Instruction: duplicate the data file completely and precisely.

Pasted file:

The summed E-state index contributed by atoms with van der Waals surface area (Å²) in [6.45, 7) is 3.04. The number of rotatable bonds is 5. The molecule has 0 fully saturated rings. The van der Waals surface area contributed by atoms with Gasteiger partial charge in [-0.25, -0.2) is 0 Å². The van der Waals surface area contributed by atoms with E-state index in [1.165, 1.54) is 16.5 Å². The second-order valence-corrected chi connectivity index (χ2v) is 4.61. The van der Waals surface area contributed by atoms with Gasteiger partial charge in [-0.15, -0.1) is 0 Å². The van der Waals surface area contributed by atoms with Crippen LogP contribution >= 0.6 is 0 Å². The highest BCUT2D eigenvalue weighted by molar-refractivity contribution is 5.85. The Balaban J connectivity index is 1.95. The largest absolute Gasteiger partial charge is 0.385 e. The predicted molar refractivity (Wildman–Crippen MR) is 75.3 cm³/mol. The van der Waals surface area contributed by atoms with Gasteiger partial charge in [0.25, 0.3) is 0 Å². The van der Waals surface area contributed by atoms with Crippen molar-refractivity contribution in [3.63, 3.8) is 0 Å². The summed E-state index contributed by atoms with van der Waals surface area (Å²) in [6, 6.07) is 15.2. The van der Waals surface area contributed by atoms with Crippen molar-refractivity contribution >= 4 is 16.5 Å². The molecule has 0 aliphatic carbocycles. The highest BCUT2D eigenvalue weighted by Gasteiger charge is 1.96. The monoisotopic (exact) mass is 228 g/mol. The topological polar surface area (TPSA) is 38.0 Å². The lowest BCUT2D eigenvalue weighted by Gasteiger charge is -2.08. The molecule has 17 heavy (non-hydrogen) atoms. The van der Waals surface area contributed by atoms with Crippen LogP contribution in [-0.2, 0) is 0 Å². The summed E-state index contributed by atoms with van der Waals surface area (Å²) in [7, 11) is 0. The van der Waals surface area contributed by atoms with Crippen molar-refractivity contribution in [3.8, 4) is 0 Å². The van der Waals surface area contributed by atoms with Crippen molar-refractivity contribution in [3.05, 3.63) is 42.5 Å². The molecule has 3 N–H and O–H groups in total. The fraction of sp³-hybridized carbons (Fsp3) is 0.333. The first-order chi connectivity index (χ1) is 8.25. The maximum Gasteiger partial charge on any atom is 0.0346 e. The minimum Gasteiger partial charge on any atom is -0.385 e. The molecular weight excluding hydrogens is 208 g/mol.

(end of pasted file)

The summed E-state index contributed by atoms with van der Waals surface area (Å²) in [6.45, 7) is 3.04. The number of rotatable bonds is 5. The molecule has 0 fully saturated rings. The van der Waals surface area contributed by atoms with Gasteiger partial charge in [-0.25, -0.2) is 0 Å². The van der Waals surface area contributed by atoms with E-state index in [1.165, 1.54) is 16.5 Å². The second-order valence-corrected chi connectivity index (χ2v) is 4.61. The van der Waals surface area contributed by atoms with Gasteiger partial charge in [-0.15, -0.1) is 0 Å². The van der Waals surface area contributed by atoms with Crippen LogP contribution >= 0.6 is 0 Å². The highest BCUT2D eigenvalue weighted by molar-refractivity contribution is 5.85. The Balaban J connectivity index is 1.95. The largest absolute Gasteiger partial charge is 0.385 e. The predicted molar refractivity (Wildman–Crippen MR) is 75.3 cm³/mol. The van der Waals surface area contributed by atoms with Gasteiger partial charge in [0.25, 0.3) is 0 Å². The van der Waals surface area contributed by atoms with Crippen molar-refractivity contribution in [3.63, 3.8) is 0 Å². The summed E-state index contributed by atoms with van der Waals surface area (Å²) in [6, 6.07) is 15.2. The van der Waals surface area contributed by atoms with Crippen molar-refractivity contribution >= 4 is 16.5 Å². The molecule has 0 aliphatic carbocycles. The highest BCUT2D eigenvalue weighted by Gasteiger charge is 1.96. The monoisotopic (exact) mass is 228 g/mol. The topological polar surface area (TPSA) is 38.0 Å². The lowest BCUT2D eigenvalue weighted by Gasteiger charge is -2.08. The molecule has 17 heavy (non-hydrogen) atoms. The van der Waals surface area contributed by atoms with Crippen LogP contribution in [-0.2, 0) is 0 Å². The summed E-state index contributed by atoms with van der Waals surface area (Å²) in [7, 11) is 0. The van der Waals surface area contributed by atoms with Crippen molar-refractivity contribution in [3.8, 4) is 0 Å². The van der Waals surface area contributed by atoms with Crippen molar-refractivity contribution in [3.05, 3.63) is 42.5 Å². The molecule has 3 N–H and O–H groups in total. The fraction of sp³-hybridized carbons (Fsp3) is 0.333. The first-order chi connectivity index (χ1) is 8.25. The maximum Gasteiger partial charge on any atom is 0.0346 e. The minimum Gasteiger partial charge on any atom is -0.385 e. The molecular weight excluding hydrogens is 208 g/mol.